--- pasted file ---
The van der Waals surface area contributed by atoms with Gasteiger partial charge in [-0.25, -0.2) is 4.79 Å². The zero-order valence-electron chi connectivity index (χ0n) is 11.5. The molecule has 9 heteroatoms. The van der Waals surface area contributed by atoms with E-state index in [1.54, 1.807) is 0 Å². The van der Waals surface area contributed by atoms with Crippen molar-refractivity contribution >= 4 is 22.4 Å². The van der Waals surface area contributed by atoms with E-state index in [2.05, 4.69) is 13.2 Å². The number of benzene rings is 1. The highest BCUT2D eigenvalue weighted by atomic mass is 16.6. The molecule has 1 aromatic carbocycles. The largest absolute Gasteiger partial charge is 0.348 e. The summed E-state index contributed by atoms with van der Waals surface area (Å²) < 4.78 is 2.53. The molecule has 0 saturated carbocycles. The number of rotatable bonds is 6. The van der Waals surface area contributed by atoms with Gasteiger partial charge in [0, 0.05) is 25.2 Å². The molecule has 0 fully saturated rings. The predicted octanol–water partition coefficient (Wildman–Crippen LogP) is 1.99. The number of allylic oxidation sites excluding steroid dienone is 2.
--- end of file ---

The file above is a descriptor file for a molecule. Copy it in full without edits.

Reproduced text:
The van der Waals surface area contributed by atoms with Gasteiger partial charge in [-0.25, -0.2) is 4.79 Å². The zero-order valence-electron chi connectivity index (χ0n) is 11.5. The molecule has 9 heteroatoms. The van der Waals surface area contributed by atoms with E-state index in [1.54, 1.807) is 0 Å². The van der Waals surface area contributed by atoms with Crippen molar-refractivity contribution >= 4 is 22.4 Å². The van der Waals surface area contributed by atoms with E-state index in [2.05, 4.69) is 13.2 Å². The number of benzene rings is 1. The highest BCUT2D eigenvalue weighted by atomic mass is 16.6. The molecule has 1 aromatic carbocycles. The largest absolute Gasteiger partial charge is 0.348 e. The summed E-state index contributed by atoms with van der Waals surface area (Å²) < 4.78 is 2.53. The molecule has 0 saturated carbocycles. The number of rotatable bonds is 6. The van der Waals surface area contributed by atoms with Gasteiger partial charge in [0, 0.05) is 25.2 Å². The molecule has 0 fully saturated rings. The predicted octanol–water partition coefficient (Wildman–Crippen LogP) is 1.99. The number of allylic oxidation sites excluding steroid dienone is 2.